“The bottom line,” President Obama said, “is that the situation on the mountain has greatly improved and Americans should be very proud of our efforts.”
Because of the skill and professionalism of our military –- and the generosity of our people –- we broke the ISIL siege of Mount Sinjar; we helped vulnerable people reach safety; and we helped save many innocent lives. Because of these efforts, we do not expect there to be an additional operation to evacuate people off the mountain, and it’s unlikely that we’re going to need to continue humanitarian air drops on the mountain. The majority of the military personnel who conducted the assessment will be leaving Iraq in the coming days. And I just want to say that as Commander-in-Chief, I could not be prouder of the men and women of our military who carried out this humanitarian operation almost flawlessly. I’m very grateful to them and I know that those who were trapped on that mountain are extraordinarily grateful as well.
The President also noted, however, that the situation is still dire for Iraqis that are “subjected to ISIL’s terror throughout the country,” including minorities like Yezidis and Iraqi Christians, as well as Sunnis, Shia, and Kurds.
We’re going to be working with our international partners to provide humanitarian assistance to those who are suffering in northern Iraq wherever we have capabilities and we can carry out effective missions like the one we carried out on Mount Sinjar without committing combat troops on the ground.
We obviously feel a great urge to provide some humanitarian relief to the situation and I’ve been very encouraged by the interest of our international partners in helping on these kinds of efforts as well. We will continue air strikes to protect our people and facilities in Iraq. We have increased the delivery of military assistance to Iraqi and Kurdish forces fighting ISIL on the front lines.
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During a campaign stop to improve the image of Gov. Paul LePage, Republican Governors Association Chair Gov. Chris Christie visited C&L Aviation in Bangor. The company was able to expand thanks, in part, to the work of U.S. Rep. Mike Michaud.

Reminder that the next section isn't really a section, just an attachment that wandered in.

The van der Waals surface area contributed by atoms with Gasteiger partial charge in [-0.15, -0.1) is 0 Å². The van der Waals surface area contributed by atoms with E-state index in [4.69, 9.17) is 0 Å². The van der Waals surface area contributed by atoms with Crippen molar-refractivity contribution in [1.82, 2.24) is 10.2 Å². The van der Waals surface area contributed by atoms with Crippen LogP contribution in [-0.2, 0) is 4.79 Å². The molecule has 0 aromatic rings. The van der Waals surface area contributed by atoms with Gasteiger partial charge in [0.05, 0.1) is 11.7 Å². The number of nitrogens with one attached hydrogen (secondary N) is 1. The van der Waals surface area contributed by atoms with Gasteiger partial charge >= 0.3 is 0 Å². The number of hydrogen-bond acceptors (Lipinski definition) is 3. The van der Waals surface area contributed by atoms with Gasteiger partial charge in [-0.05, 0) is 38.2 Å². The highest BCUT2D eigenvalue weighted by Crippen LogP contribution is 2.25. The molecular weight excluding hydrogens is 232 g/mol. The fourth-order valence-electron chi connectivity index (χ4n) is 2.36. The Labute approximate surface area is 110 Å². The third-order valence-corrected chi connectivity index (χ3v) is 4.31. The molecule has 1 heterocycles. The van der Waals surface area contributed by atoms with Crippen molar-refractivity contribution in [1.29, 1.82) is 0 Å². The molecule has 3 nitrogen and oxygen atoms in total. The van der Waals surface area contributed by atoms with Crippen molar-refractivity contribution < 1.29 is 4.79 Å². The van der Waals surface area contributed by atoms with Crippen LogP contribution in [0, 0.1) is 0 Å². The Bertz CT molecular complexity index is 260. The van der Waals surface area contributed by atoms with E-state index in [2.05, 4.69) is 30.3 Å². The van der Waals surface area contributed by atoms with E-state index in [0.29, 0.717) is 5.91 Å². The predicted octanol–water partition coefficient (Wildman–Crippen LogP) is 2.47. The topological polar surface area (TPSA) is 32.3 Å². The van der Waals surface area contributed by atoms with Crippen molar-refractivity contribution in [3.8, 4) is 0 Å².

During their visit Christie and LePage tried to rebrand LePage’s dismal record on economic development and job creation using C&L Aviation. A major contributing factor to the C&L Aviation expansion was a $580,000 federal grant that Michaud helped secure from the Economic Development Administration.
C&L Aviation originally came to Bangor when Governor John E. Baldacci offered the company Pine Tree Development Zone status, (PTDZ), which is a tax incentive package started under his two terms as governor. The Bangor Chamber of Commerce as well as the City Council also played major roles in securing C&L Aviation as a Bangor business.
PTDZ status was granted to over 300 companies during the Baldacci Administration helping Maine companies expand and it brought new companies to the state. LePage has renamed the PTDZ tax incentive package to make it appear as his administration’s policy. It’s now just a Tax Incentive Package.
Michaud has long been a supporter of the EDA and has continually fought to protect its funding.
In November 2012, Michaud, along with other members of Maine’s congressional delegation, wrote a letter to the EDA urging it to approve funding for the expansion of C&L. And, in April 2013, Michaud hosted Matt Erskine, deputy assistant secretary for economic development for the U.S. Economic Development Administration in Bangor to tour the Bangor International Airport and project site for proposed expansion. According to the Bangor Daily News, that visit “made an impression” on Erskine, who approved funding for the project just three months later.